Major League Baseball has issued no official statement in response to the unrest. Only four teams — the Twins, Athletics, Giants, and Blue Jays — have issued statements of their own. The Miami Marlins released a statement from CEO Derek Jeter, but as you can see below, they make a point to say that it’s Jeter’s sentiment, not that of the club. The Dodgers, well, scroll down and we’ll see what they’ve done. It’s kinda awkward. UPDATE: The Mets have just added a statement of their own.

The Twins’ statement on Friday was in specific reference to George Floyd’s killing:

The Blue Jays’ statement is the most recent:

The Giants released this yesterday:

As we noted yesterday, the Oakland A’s paired their statement with the announcement of a charitable donation:

Here’s Derek Jeter, tweeted out by the Marlins, who have made no statement on behalf of the club:

The Mets:

Finally the Dodgers:

That’s obviously not about Floyd’s killing or any of the unrest, but I take that as a tacit acknowledgment of it all and the judgment that maybe today is not a good day for a Zoom party. Which, hey, is better than the 24 other teams whose Twitter feeds, Facebook pages, and websites would have you believe that nothing has happened in the country in the past week.

Contrast that with the NBA which, as of late this morning anyway, has seen 23 of its 30 franchises release a statement on their Twitter feed related to George Floyd’s killing

Not that the five baseball teams who have said something are deserving of full laurels here. Notable in their statements — even in the Twins’ statement which specifically references Floyd — is the complete absence of any reference to law enforcement or police brutality. For that matter, only five of the NBA teams who spoke out specifically mentioned that. One of them is the Washington Wizards. Here’s how easy it is to say such a thing:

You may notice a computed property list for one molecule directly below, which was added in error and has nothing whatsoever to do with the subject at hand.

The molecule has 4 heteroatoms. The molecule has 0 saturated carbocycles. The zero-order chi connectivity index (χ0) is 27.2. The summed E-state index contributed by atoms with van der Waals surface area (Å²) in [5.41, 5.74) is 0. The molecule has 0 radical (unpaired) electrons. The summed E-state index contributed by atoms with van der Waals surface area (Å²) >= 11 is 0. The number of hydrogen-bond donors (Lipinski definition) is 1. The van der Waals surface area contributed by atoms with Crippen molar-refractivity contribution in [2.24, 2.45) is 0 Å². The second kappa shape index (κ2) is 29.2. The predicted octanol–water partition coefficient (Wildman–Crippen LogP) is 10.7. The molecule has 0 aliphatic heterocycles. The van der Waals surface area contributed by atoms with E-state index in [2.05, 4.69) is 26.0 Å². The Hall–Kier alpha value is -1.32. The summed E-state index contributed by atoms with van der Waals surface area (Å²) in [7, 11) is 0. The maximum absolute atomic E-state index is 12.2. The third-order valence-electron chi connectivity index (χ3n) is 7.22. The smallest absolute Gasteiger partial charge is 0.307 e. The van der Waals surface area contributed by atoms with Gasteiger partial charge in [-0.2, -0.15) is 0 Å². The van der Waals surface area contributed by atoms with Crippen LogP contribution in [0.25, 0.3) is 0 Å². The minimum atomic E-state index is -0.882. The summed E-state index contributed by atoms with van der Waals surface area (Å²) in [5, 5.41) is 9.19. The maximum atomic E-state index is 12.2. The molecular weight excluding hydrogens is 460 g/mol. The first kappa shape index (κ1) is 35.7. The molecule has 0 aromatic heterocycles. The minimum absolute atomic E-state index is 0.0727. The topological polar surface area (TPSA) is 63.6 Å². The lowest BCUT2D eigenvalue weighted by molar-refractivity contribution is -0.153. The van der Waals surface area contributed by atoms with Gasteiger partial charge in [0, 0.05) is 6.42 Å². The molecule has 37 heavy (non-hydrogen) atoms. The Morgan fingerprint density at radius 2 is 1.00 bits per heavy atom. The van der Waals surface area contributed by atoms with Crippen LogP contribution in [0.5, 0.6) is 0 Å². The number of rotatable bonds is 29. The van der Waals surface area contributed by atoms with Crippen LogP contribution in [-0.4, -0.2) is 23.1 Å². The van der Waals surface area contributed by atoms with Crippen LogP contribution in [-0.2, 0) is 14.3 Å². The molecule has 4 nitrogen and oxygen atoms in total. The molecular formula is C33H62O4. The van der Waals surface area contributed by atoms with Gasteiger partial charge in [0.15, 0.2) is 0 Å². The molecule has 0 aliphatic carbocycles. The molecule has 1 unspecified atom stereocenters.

Given that the very impetus of the events upon which the teams and leagues are attempting to speak out is the behavior of law enforcement and police brutality, its rather amazing that so few mention it. Indeed, it’s impossible to see these statements as anything other than organizations trying extraordinarily hard not to mention that.

Many of you are probably asking right now (a) why it should matter if professional sports teams or leagues speak out; and (b) if they do, why it should matter if they specifically mention police brutality. Let’s talk about that, shall we?

A broad answer to that is that sports teams and leagues are citizens like the rest of us and are comprised of citizens like the rest of us. They’re important members of the communities in which they play and their leadership and example are important to a great many people. They routinely release statements about things such as natural disasters, global pandemics, notable deaths, and any manner of other of non-sports event which impacts their communities. How massive public uprisings that are clearly affecting many of their own players is mostly given a miss is beyond me.

A more specific answer: the leagues and teams are never hesitant, for one moment, to comment on social progress, including racial progress, when it occurs and when they are a part of it. They are likewise quick to embrace and promote law enforcement when it suits their interests and puts law enforcement in a good light. Most teams host law enforcement appreciation nights, for example. Is it not fair to ask a baseball team that appreciates law enforcement for the good things it does to at least comment on the bad things it does? Is it not fair to ask why they are being so silent in this regard when the behavior of law enforcement is not anything to be appreciated?

One hopes that Major League Baseball’s silence on this matter is one of simple but understandable timidity to weigh in on a matter of such gravity. That the league and its teams are taking their time to craft just the right statements and that, when they got them down perfectly, they’ll be released.

One hopes, in contrast, that their failure to do so as of yet is not a function of their belief that these matters do not affect them, their players, their employees, their fans, and the communities which support them.